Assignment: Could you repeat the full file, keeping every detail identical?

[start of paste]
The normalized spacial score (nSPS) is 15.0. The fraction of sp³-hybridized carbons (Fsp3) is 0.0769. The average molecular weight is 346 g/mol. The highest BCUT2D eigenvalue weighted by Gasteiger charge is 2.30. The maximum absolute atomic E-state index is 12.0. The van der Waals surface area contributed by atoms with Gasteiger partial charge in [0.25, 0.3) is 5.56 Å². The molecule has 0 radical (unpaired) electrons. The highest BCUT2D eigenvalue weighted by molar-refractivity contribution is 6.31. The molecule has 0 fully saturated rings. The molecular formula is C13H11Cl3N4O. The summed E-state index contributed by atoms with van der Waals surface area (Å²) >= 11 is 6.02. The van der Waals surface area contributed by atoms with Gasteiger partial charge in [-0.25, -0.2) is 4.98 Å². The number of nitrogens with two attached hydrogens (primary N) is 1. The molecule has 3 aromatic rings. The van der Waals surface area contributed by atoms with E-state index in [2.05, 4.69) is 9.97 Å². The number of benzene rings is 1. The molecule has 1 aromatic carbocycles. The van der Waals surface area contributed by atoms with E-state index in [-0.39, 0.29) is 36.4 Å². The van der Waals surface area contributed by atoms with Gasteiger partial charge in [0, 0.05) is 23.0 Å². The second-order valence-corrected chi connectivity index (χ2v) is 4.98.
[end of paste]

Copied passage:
The normalized spacial score (nSPS) is 15.0. The fraction of sp³-hybridized carbons (Fsp3) is 0.0769. The average molecular weight is 346 g/mol. The highest BCUT2D eigenvalue weighted by Gasteiger charge is 2.30. The maximum absolute atomic E-state index is 12.0. The van der Waals surface area contributed by atoms with Gasteiger partial charge in [0.25, 0.3) is 5.56 Å². The molecule has 0 radical (unpaired) electrons. The highest BCUT2D eigenvalue weighted by molar-refractivity contribution is 6.31. The molecule has 0 fully saturated rings. The molecular formula is C13H11Cl3N4O. The summed E-state index contributed by atoms with van der Waals surface area (Å²) >= 11 is 6.02. The van der Waals surface area contributed by atoms with Gasteiger partial charge in [-0.25, -0.2) is 4.98 Å². The number of nitrogens with two attached hydrogens (primary N) is 1. The molecule has 3 aromatic rings. The van der Waals surface area contributed by atoms with E-state index in [2.05, 4.69) is 9.97 Å². The number of benzene rings is 1. The molecule has 1 aromatic carbocycles. The van der Waals surface area contributed by atoms with E-state index in [-0.39, 0.29) is 36.4 Å². The van der Waals surface area contributed by atoms with Gasteiger partial charge in [0, 0.05) is 23.0 Å². The second-order valence-corrected chi connectivity index (χ2v) is 4.98.